Debate: Does the work of fundraisers need to become more professionalised?

The Institute of Fundraising recently launched its new learning academy, offering training in all aspects of the job

SANDRA SCOTTING - honorary secretary of the Stairway to Heaven Memorial Trust

- Sandra Scotting , honorary secretary, Stairway to Heaven Memorial Trust

As a small, local charity, we find the free training services offered by the Small Charities Coalition invaluable, but to pay for further training would be too expensive for us.

Our charity was set up three years ago to raise funds for a memorial to the Bethnal Green tube disaster. It was the worst civilian loss of life of the Second World War - 173 people were crushed to death in the east London station, which was used as an air raid shelter. Most survivors and relatives of those who died are now pensioners, so time is running out to raise the £200,000 that we need.

Training is essential to ensure we adhere to all the correct rules and regulations, but fundraising training can be prohibitive for small charities like us.

GILL RAIKES - director of fundraising at the National Trust

- Gill Raikes, director of fundraising, National TrustFundraising as a profession was a closed society when I first took up the role in the 1980s, with well-meaning middle and upper-class folk asking their networks for support. Nothing wrong with that - many charities owe their existence to it - but it was a narrow, somewhat haphazard exercise.

Over time, charities have realised that investing in fundraisers and ensuring proper training means more money comes to the charity and, with it, a higher profile and a sense of value.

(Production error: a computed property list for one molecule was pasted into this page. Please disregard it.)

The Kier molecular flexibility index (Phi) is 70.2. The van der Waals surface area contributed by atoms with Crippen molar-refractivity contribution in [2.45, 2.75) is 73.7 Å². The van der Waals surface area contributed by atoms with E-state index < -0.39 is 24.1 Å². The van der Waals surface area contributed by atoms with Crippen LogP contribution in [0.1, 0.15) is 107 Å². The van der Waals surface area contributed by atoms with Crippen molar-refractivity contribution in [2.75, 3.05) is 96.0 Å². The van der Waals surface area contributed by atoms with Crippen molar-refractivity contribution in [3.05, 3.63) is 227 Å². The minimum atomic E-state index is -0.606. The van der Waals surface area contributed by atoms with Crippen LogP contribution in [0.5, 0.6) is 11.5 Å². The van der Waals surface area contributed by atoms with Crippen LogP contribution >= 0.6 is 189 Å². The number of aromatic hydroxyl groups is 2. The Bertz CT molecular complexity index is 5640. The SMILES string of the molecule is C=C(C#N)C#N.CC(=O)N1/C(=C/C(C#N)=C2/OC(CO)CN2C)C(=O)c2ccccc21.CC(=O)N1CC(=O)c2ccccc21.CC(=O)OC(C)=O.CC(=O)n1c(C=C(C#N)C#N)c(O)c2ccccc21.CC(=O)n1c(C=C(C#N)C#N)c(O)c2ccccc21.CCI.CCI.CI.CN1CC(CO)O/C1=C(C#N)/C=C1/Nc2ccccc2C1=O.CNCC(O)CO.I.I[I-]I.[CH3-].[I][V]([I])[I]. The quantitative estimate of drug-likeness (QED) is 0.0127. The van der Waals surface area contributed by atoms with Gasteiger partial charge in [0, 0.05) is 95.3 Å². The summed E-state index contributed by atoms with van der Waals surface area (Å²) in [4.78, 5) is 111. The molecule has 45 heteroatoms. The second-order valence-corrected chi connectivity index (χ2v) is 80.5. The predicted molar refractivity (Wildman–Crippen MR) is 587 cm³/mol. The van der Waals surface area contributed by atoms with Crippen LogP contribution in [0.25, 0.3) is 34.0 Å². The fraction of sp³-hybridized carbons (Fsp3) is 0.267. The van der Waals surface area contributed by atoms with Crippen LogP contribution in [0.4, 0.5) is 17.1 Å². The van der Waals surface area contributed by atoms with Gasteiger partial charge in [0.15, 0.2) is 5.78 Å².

Forging relationships with donors from every part of our community brings loyalty, understanding and respect. The professionalisation of fundraising, enabling fundraisers to grow and develop, is a key part of this.

ALISTAIR MCLEAN - chief executive of the Fundraising Standards Board

- Alistair McLean, chief executive, Fundraising Standards BoardI cannot believe anyone would argue that greater professionalisation of the work of fundraisers is not a good thing. Sharing experiences and key learning enables fundraisers to work to higher standards and maximises their value for beneficiaries.

Externally, it can also have a positive impact with the public, media and corporates. Charities make up a significant, competitive business sector with complex methodologies and channels.

Fundraisers need to be armed with the knowledge and skills to connect with donor audiences. Demonstrating that there is a real career path can encourage new intake and upskilling. Greater professionalisation also shows government and the wider world that this is a maturing sector.

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